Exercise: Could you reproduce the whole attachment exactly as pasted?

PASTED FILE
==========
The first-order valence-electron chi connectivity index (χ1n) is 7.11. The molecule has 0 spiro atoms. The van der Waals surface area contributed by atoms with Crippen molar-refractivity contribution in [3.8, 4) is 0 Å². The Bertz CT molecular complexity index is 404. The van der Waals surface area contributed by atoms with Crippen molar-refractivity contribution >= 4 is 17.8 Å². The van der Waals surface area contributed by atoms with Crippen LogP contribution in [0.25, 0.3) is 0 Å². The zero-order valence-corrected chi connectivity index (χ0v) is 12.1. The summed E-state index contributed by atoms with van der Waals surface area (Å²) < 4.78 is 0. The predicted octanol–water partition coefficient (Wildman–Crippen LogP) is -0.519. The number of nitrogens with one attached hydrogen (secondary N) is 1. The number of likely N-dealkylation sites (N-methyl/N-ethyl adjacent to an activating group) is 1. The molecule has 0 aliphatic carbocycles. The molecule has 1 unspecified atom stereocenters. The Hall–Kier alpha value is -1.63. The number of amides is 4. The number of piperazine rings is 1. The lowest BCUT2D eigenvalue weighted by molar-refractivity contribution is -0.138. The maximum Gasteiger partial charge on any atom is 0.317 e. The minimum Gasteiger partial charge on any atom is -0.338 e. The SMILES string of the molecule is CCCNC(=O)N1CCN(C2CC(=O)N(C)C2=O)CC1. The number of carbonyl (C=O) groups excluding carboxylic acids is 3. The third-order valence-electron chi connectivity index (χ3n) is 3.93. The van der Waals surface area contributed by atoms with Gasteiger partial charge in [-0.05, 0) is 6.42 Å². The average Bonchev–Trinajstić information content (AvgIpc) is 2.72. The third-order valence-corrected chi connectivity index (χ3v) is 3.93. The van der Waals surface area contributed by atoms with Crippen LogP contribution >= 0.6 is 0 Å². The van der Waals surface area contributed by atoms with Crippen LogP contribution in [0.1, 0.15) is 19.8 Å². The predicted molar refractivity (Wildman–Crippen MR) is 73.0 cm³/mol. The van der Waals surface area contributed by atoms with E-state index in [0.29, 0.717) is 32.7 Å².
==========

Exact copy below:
The first-order valence-electron chi connectivity index (χ1n) is 7.11. The molecule has 0 spiro atoms. The van der Waals surface area contributed by atoms with Crippen molar-refractivity contribution in [3.8, 4) is 0 Å². The Bertz CT molecular complexity index is 404. The van der Waals surface area contributed by atoms with Crippen molar-refractivity contribution >= 4 is 17.8 Å². The van der Waals surface area contributed by atoms with Crippen LogP contribution in [0.25, 0.3) is 0 Å². The zero-order valence-corrected chi connectivity index (χ0v) is 12.1. The summed E-state index contributed by atoms with van der Waals surface area (Å²) < 4.78 is 0. The predicted octanol–water partition coefficient (Wildman–Crippen LogP) is -0.519. The number of nitrogens with one attached hydrogen (secondary N) is 1. The number of likely N-dealkylation sites (N-methyl/N-ethyl adjacent to an activating group) is 1. The molecule has 0 aliphatic carbocycles. The molecule has 1 unspecified atom stereocenters. The Hall–Kier alpha value is -1.63. The number of amides is 4. The number of piperazine rings is 1. The lowest BCUT2D eigenvalue weighted by molar-refractivity contribution is -0.138. The maximum Gasteiger partial charge on any atom is 0.317 e. The minimum Gasteiger partial charge on any atom is -0.338 e. The SMILES string of the molecule is CCCNC(=O)N1CCN(C2CC(=O)N(C)C2=O)CC1. The number of carbonyl (C=O) groups excluding carboxylic acids is 3. The third-order valence-electron chi connectivity index (χ3n) is 3.93. The van der Waals surface area contributed by atoms with Gasteiger partial charge in [-0.05, 0) is 6.42 Å². The average Bonchev–Trinajstić information content (AvgIpc) is 2.72. The third-order valence-corrected chi connectivity index (χ3v) is 3.93. The van der Waals surface area contributed by atoms with Crippen LogP contribution >= 0.6 is 0 Å². The van der Waals surface area contributed by atoms with Crippen LogP contribution in [0.1, 0.15) is 19.8 Å². The predicted molar refractivity (Wildman–Crippen MR) is 73.0 cm³/mol. The van der Waals surface area contributed by atoms with E-state index in [0.29, 0.717) is 32.7 Å².